Page last updated at 12:16 GMT, Friday, 25 December 2009

A Christmas Day party for 2,000 children

By Andy Dangerfield
BBC News, London

Presents wrapped? Turkey basted? Getting ready for Christmas is exhausting for most of us.

Child at Kids Company
Kids Company holds a party for more than 2,000 children and young people

But imagine planning your Christmas Day party for a guest list of 2,000.

Now suppose that every one of those guests is a child or young person who does not expect to receive presents and has nowhere else to go on Christmas Day.

That is the challenge faced by Camila Batmanghelidjh and her staff at Kids Company.

The London-based charity, which supports vulnerable inner-city children, will provide Christmas lunch, games, entertainment and gifts for everyone who comes to the event held in a south London school.

Some 160 volunteers including jugglers, face painters and magicians, are giving up a few hours of their day to keep the children entertained.

"Around Christmas our children really panic," says Ms Batmanghelidjh, founder of Kids Company.

"It throws up the discrepancy between an idealised family life portrayed in media and the challenging circumstances our children are in," she says.

"We decided to give them something to look forward to."

'Little grotto'

When Ms Batmanghelidjh awakes on Christmas Day morning, she has a long, rather unusual, day ahead.

She will spend most of her time in a decorated garden shed that she describes as "her little grotto," while children queue outside.

Camila Batmanghelidjh
Ms Batmanghelidjh won an award for Social Entrepreneur of the Year in 2005

The children, who begin to arrive early in the morning, enter the shed one at a time to chat with her.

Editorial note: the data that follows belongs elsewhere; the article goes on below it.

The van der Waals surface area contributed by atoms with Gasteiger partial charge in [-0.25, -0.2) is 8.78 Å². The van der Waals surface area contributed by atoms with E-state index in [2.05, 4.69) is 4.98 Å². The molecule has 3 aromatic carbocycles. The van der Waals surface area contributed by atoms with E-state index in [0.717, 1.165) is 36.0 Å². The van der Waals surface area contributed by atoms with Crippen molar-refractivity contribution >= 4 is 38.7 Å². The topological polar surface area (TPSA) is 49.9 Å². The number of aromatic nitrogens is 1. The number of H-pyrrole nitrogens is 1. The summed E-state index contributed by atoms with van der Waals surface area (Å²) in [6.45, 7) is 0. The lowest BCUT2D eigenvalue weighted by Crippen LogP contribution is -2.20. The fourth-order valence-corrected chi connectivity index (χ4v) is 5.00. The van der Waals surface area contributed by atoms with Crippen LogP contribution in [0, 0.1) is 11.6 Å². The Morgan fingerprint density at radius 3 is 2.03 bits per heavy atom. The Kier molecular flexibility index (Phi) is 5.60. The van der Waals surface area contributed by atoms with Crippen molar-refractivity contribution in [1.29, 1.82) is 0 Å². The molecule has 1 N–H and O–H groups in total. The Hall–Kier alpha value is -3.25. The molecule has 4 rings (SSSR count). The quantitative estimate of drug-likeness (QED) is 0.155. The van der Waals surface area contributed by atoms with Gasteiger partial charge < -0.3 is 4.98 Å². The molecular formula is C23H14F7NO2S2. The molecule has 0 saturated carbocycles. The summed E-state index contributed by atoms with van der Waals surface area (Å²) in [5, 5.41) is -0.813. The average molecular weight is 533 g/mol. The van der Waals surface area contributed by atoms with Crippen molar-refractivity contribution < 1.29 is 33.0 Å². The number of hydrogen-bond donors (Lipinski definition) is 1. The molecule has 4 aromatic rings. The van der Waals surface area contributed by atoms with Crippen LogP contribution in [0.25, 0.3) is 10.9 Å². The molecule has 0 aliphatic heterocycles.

Her chats "are sometimes very painful," she says.

"They might say 'Mum couldn't be bothered to buy me a pair of socks' or they might try to protect their parent."

Each child then receives a sack of presents, selected from thousands donated by people and businesses from across the UK.

These include a main gift - which could be anything from a toy to a laptop, plus an item of clothing and some toiletries.

With entertainment ranging from bouncy castles and live DJs, to a room offering holistic therapies, manicures and massages, the Christmas party involves far more than most household parties could offer.

And the food ranges from traditional to more alternative fare.

"One year we had chicken jerky, which was really popular," says 18-year-old volunteer Genta Haxhija.

'Heart lifts'

Katie was one of the children at the first Kids Company Christmas bash.

"For the first party, Camila did all the shopping herself and about 50 people came down," she says.

If it's ended peacefully, I feel a massive sense of relief
Camila Batmanghelidjh, Kids Company founder

This year, she says she is looking forward to seeing friends she has made through Kids Company.

"The whole day will be amazing," she says.

"When you think how many children are there on that day, your heart lifts from its socket," says Ms Batmanghelidjh.

But her favourite part of the day is the end of it.

"If it's ended peacefully, I feel a massive sense of relief," she says.

"It's a huge responsibility having that many [vulnerable] children in one place."

It is usually late in the evening when she comes out of her grotto.

"Then I usually burst into tears," she says. "It's quite overwhelming."

When the party is over, food hampers are handed out to some of the children in the hope that nobody will go hungry in the following days.

Lady reading to a child
Kids Company looks for 'people with grit' to help out

Then there is the massive clear-up operation.

"On Boxing Day, a team of about 30 volunteers spend the whole day cleaning up," says Ms Batmanghelidjh.

"Then on the 27th, you can't get me out of bed," she adds.

But the charity's emergency team is on standby, for any children who feel abandoned.

In fact Kids Company provides what many see to be a surrogate home for inner-city children every day of the year.

"We assure the kids have access to someone who will help 24 hours-a-day, 365 days of the year," Ms Batmanghelidjh says.

She says she looks for "people with grit" to help out at Kids Company over Christmas.

"I look for people with a belief in child-like delights and the grit to understand the upset that's likely to come too," she adds.

"It is a time when our children are emotionally charged."



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